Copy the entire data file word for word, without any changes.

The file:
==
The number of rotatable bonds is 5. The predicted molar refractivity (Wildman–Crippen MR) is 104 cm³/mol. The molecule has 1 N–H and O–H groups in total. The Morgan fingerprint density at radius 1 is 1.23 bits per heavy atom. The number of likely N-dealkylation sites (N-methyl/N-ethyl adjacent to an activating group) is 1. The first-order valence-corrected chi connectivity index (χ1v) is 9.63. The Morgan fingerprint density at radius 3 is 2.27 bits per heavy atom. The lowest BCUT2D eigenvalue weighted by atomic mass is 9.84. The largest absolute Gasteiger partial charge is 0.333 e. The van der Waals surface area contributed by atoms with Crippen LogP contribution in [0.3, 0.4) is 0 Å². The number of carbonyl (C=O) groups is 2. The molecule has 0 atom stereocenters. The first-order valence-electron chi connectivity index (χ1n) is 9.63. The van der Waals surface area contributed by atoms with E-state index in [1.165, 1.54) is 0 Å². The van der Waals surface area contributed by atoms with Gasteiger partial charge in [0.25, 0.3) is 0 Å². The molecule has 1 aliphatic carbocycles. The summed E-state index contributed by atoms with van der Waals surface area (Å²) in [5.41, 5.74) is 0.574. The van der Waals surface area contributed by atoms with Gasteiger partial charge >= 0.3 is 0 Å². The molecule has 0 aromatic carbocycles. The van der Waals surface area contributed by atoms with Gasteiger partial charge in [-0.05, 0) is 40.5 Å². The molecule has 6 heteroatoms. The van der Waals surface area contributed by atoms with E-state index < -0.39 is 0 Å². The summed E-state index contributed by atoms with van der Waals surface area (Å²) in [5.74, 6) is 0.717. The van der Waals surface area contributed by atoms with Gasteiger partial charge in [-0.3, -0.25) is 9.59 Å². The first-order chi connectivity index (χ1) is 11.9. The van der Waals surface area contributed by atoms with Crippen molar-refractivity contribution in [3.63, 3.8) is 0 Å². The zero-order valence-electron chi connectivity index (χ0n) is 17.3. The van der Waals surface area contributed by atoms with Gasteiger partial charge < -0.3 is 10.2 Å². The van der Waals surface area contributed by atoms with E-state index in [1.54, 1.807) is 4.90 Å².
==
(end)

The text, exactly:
The number of rotatable bonds is 5. The predicted molar refractivity (Wildman–Crippen MR) is 104 cm³/mol. The molecule has 1 N–H and O–H groups in total. The Morgan fingerprint density at radius 1 is 1.23 bits per heavy atom. The number of likely N-dealkylation sites (N-methyl/N-ethyl adjacent to an activating group) is 1. The first-order valence-corrected chi connectivity index (χ1v) is 9.63. The Morgan fingerprint density at radius 3 is 2.27 bits per heavy atom. The lowest BCUT2D eigenvalue weighted by atomic mass is 9.84. The largest absolute Gasteiger partial charge is 0.333 e. The van der Waals surface area contributed by atoms with Crippen LogP contribution in [0.3, 0.4) is 0 Å². The number of carbonyl (C=O) groups is 2. The molecule has 0 atom stereocenters. The first-order valence-electron chi connectivity index (χ1n) is 9.63. The van der Waals surface area contributed by atoms with E-state index in [1.165, 1.54) is 0 Å². The van der Waals surface area contributed by atoms with Gasteiger partial charge in [0.25, 0.3) is 0 Å². The molecule has 1 aliphatic carbocycles. The summed E-state index contributed by atoms with van der Waals surface area (Å²) in [5.41, 5.74) is 0.574. The van der Waals surface area contributed by atoms with Gasteiger partial charge >= 0.3 is 0 Å². The molecule has 0 aromatic carbocycles. The van der Waals surface area contributed by atoms with Gasteiger partial charge in [-0.05, 0) is 40.5 Å². The molecule has 6 heteroatoms. The van der Waals surface area contributed by atoms with E-state index < -0.39 is 0 Å². The summed E-state index contributed by atoms with van der Waals surface area (Å²) in [5.74, 6) is 0.717. The van der Waals surface area contributed by atoms with Gasteiger partial charge in [-0.3, -0.25) is 9.59 Å². The first-order chi connectivity index (χ1) is 11.9. The van der Waals surface area contributed by atoms with Crippen molar-refractivity contribution in [3.63, 3.8) is 0 Å². The zero-order valence-electron chi connectivity index (χ0n) is 17.3. The van der Waals surface area contributed by atoms with Gasteiger partial charge < -0.3 is 10.2 Å². The van der Waals surface area contributed by atoms with E-state index in [1.54, 1.807) is 4.90 Å².